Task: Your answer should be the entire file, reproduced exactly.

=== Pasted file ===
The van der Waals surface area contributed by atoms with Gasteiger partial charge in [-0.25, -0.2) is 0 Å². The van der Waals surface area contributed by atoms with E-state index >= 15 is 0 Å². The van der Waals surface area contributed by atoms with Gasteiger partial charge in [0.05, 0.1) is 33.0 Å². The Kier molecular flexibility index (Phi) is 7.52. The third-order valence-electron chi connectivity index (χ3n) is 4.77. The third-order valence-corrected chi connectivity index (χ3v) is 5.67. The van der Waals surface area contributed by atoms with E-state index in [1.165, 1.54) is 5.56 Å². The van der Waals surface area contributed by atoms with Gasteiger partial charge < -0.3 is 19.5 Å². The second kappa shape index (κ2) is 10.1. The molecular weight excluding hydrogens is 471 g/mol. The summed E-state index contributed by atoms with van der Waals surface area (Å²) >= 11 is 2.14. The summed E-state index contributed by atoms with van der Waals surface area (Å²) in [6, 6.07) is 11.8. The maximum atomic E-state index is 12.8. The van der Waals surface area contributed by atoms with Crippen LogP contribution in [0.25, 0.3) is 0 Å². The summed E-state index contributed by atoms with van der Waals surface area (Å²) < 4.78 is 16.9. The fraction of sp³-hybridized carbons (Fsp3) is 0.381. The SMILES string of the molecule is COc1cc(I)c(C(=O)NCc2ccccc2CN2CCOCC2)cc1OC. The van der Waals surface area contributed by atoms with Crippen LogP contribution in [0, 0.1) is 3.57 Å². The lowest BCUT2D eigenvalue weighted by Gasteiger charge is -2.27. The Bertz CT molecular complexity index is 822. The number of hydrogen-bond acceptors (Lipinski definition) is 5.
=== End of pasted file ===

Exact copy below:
The van der Waals surface area contributed by atoms with Gasteiger partial charge in [-0.25, -0.2) is 0 Å². The van der Waals surface area contributed by atoms with E-state index >= 15 is 0 Å². The van der Waals surface area contributed by atoms with Gasteiger partial charge in [0.05, 0.1) is 33.0 Å². The Kier molecular flexibility index (Phi) is 7.52. The third-order valence-electron chi connectivity index (χ3n) is 4.77. The third-order valence-corrected chi connectivity index (χ3v) is 5.67. The van der Waals surface area contributed by atoms with E-state index in [1.165, 1.54) is 5.56 Å². The van der Waals surface area contributed by atoms with Gasteiger partial charge < -0.3 is 19.5 Å². The second kappa shape index (κ2) is 10.1. The molecular weight excluding hydrogens is 471 g/mol. The summed E-state index contributed by atoms with van der Waals surface area (Å²) >= 11 is 2.14. The summed E-state index contributed by atoms with van der Waals surface area (Å²) in [6, 6.07) is 11.8. The maximum atomic E-state index is 12.8. The van der Waals surface area contributed by atoms with Crippen LogP contribution in [0.25, 0.3) is 0 Å². The summed E-state index contributed by atoms with van der Waals surface area (Å²) < 4.78 is 16.9. The fraction of sp³-hybridized carbons (Fsp3) is 0.381. The SMILES string of the molecule is COc1cc(I)c(C(=O)NCc2ccccc2CN2CCOCC2)cc1OC. The van der Waals surface area contributed by atoms with Crippen LogP contribution in [0, 0.1) is 3.57 Å². The lowest BCUT2D eigenvalue weighted by Gasteiger charge is -2.27. The Bertz CT molecular complexity index is 822. The number of hydrogen-bond acceptors (Lipinski definition) is 5.